Basic data and theories about the development and maintenance of sex differences in behavior and personality.

SOC–S 304 Global Issues in Gender
This course will provide a general introduction to social issues from around the world with a focus on gender.

SOC–S 310 Sociology of Women in America
A brief survey of the history of women’s changing role in America, with particular emphasis on women’s legal status in this century, persistence of occupational segregation, the organization and growth of the women’s rights movement since 1960, the impact of these changes on the nuclear family, and the female self-image.

SOC–S 338 Sociology of Gender Roles
Exploration of the properties, correlates, and consequences of sex-gender systems in contemporary societies. Emphasis on defining sex-gender systems; tracing their historical development; considering their implications for work, marriage, and fertility, with cross-cultural comparisons.

SOC–S 413 Gender and Society
Explores several theories of sex inequality in order to understand the bases of female-male inequality in American society; examines the extent of sex inequality in several institutional sectors; and considers personal and institutional barriers women face, including those resulting from socialization, discrimination, and other structural arrangements.

SOC–S 416 The Family
The family as a social institution, changing family folkways, the family in relation to development of personality of its members, disorganization of the family, and predicting success and failure in marriage.

SOC–S 423 Sexual Patterns and Variations
Sociological examination of patterns and variations in several dimensions of human sexuality. Emphasis will be placed on sexual nonconformity (homosexuality, premarital relations, etc.).

SPCH–S 308 Family Communication
This course is designed to critically examine the communication process that comprise and define families. Students will be exposed to numerous perspectives taken by contemporary family communication scholars. Students will learn how to apply diverse family theories and research.

SPCH–S 450 Gender and Communication
Exploration of the communication between males and females from psychological, social, and cultural perspectives. Emphasizes interpersonal interaction between males and females in friendship and romantic contexts as well as educational, organizational, and mediated contexts.

The Women’s and Gender Studies program hosts an event every March in honor of women’s history month. Student and faculty also participate in decorating the breezeway of the University Center North to commemorate women’s roles in history. In addition, every spring, IU Southeast students and faculty participate in the IU Undergraduate Women’s and Gender Studies Conference.

Feminist Alliance Meetings

The group is dedicated to individuals who wish to discuss feminist related issues in an open and respectful environment.

All meetings are held during the lunch hour between 12:30 p.m. and 1:00 p.m.

  • February 28 – UC128
  • March 14 – UC128
  • April 11 – UC128

For more information, contact us at:

Email: iusfeminist@gmail.com
Website: http://iusfeminist.wordpress.com
Facebook: http://facebook.com/iusfeminist

26th Annual IU Women's and Gender Studies Undergraduate Conference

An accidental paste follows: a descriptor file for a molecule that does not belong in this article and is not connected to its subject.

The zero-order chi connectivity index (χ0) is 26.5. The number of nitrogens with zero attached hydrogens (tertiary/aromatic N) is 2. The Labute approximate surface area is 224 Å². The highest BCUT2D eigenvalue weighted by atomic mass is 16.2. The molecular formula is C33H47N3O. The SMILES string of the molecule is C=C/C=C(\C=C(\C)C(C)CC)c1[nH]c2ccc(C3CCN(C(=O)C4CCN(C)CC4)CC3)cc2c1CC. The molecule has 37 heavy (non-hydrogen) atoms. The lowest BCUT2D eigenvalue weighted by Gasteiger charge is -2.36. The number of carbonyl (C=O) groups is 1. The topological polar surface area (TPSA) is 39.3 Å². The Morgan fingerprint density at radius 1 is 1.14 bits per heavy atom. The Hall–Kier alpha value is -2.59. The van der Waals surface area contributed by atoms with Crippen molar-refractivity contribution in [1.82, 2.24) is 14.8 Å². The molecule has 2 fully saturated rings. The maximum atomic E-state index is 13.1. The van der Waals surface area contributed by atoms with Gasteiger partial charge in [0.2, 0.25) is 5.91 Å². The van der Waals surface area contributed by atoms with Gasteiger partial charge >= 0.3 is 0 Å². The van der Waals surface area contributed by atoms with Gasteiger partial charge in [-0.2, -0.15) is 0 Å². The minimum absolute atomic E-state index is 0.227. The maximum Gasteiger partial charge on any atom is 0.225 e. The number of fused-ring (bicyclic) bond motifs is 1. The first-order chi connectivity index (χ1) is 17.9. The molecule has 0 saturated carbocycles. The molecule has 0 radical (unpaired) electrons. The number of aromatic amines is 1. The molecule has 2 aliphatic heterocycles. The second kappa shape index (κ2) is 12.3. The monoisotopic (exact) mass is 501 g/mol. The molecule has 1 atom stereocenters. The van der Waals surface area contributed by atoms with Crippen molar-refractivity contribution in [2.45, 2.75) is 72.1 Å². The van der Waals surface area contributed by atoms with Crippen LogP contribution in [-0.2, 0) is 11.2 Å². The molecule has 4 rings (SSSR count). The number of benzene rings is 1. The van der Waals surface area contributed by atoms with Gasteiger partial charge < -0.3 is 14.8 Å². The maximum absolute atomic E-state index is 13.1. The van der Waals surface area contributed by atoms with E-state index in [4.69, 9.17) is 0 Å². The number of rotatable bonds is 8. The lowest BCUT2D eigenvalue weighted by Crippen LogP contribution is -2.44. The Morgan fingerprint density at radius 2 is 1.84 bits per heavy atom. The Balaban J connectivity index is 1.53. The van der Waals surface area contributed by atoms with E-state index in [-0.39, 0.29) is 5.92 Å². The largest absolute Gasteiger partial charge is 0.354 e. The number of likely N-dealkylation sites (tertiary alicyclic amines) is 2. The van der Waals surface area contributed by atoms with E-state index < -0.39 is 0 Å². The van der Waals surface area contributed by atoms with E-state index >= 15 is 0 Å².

April 3, 2014 and April 4, 2014 at Indiana University – South Bend

Conference Theme: Representations and Realities

Women’s History Month Events

The Happening – Enjoy readings, interactive discussions, music and food. Meet representatives from Women’s and gender Studies, The Center for Women and Families, and the Feminist Alliance, among others.

ARTS & LETTERS EVENTS


Affiliated Faculty

The women’s and gender studies program relies on the talents of faculty from diverse disciplines in order to provide classes and maintain the program. Faculty affiliated with the program offer courses regularly in their special fields. In addition, the Women’s and Gender studies program is run by a faculty senate committee and an advisory committee who volunteer to provide their time to administer the program.

Resident

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Sara Hare
Associate Professor of Sociology
schare@ius.edu
Phone: (812) 941-2161
Office Location: CV 008
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Bernadette Faith Jesse
Associate Professor of Criminology & Criminal Justice
bfolson@ius.edu
Phone: (812) 941-2098
Office Location: CV 013
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Meghan Kahn
Assistant Professor of Psychology
mckahn@ius.edu
Phone: (812) 941-2174
Office Location: CV 011
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Kelly A. Ryan
Associate Professor of History
ryanka@ius.edu
Phone: (812) 941-2393
Office Location: CV 021
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Leigh Viner
Senior Lecturer in Philosophy
Coordinator of Philosophy, Religious Studies, and Humanities
vviner@ius.edu
Phone: (812) 941-2109
Office Location: KV 200 G
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Sara Walsh
Assistant Professor of Criminology and Criminal Justice
smwalsh@indiana.edu
Phone: (812) 941-2296
Office Location: CV 123
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Rhonda Wrzenski
Assistant Professor of Political Science
rwrzensk@ius.edu
Phone: (812) 941-2023
Office Location: CV 005
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Useful Resources

Many local and national organizations exist that coincide with the mission and skills developed in the Women’s and Gender Studies program.

See the list of resources »

Student Achievements

We are happy to highlight student achievements in Women’s and Gender Studies. Please update us on your current work and see other student achievements in the program.

Learn more about our students achievements »